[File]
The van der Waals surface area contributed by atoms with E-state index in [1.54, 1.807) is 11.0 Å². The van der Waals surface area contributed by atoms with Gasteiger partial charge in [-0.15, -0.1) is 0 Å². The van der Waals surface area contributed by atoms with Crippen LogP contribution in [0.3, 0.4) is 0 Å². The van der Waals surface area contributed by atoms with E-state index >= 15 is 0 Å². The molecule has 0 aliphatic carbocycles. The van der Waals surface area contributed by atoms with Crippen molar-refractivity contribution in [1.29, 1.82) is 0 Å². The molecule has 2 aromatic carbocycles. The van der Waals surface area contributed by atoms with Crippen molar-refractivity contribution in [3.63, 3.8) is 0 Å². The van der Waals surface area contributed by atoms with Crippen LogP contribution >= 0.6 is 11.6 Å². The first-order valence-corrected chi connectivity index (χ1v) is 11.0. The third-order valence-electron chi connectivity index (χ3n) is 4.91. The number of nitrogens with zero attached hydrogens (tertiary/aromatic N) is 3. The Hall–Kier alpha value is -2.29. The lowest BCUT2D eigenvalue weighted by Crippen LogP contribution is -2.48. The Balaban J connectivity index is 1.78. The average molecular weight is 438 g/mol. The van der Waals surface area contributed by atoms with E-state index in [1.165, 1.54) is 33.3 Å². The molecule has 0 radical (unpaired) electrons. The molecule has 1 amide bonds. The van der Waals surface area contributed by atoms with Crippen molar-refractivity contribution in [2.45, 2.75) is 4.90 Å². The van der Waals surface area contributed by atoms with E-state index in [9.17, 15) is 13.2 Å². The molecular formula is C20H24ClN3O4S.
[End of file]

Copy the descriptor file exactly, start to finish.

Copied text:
The van der Waals surface area contributed by atoms with E-state index in [1.54, 1.807) is 11.0 Å². The van der Waals surface area contributed by atoms with Gasteiger partial charge in [-0.15, -0.1) is 0 Å². The van der Waals surface area contributed by atoms with Crippen LogP contribution in [0.3, 0.4) is 0 Å². The van der Waals surface area contributed by atoms with E-state index >= 15 is 0 Å². The molecule has 0 aliphatic carbocycles. The van der Waals surface area contributed by atoms with Crippen molar-refractivity contribution in [1.29, 1.82) is 0 Å². The molecule has 2 aromatic carbocycles. The van der Waals surface area contributed by atoms with Crippen molar-refractivity contribution in [3.63, 3.8) is 0 Å². The van der Waals surface area contributed by atoms with Crippen LogP contribution >= 0.6 is 11.6 Å². The first-order valence-corrected chi connectivity index (χ1v) is 11.0. The third-order valence-electron chi connectivity index (χ3n) is 4.91. The number of nitrogens with zero attached hydrogens (tertiary/aromatic N) is 3. The Hall–Kier alpha value is -2.29. The lowest BCUT2D eigenvalue weighted by Crippen LogP contribution is -2.48. The Balaban J connectivity index is 1.78. The average molecular weight is 438 g/mol. The van der Waals surface area contributed by atoms with E-state index in [1.165, 1.54) is 33.3 Å². The molecule has 0 radical (unpaired) electrons. The molecule has 1 amide bonds. The van der Waals surface area contributed by atoms with Crippen molar-refractivity contribution in [2.45, 2.75) is 4.90 Å². The van der Waals surface area contributed by atoms with E-state index in [9.17, 15) is 13.2 Å². The molecular formula is C20H24ClN3O4S.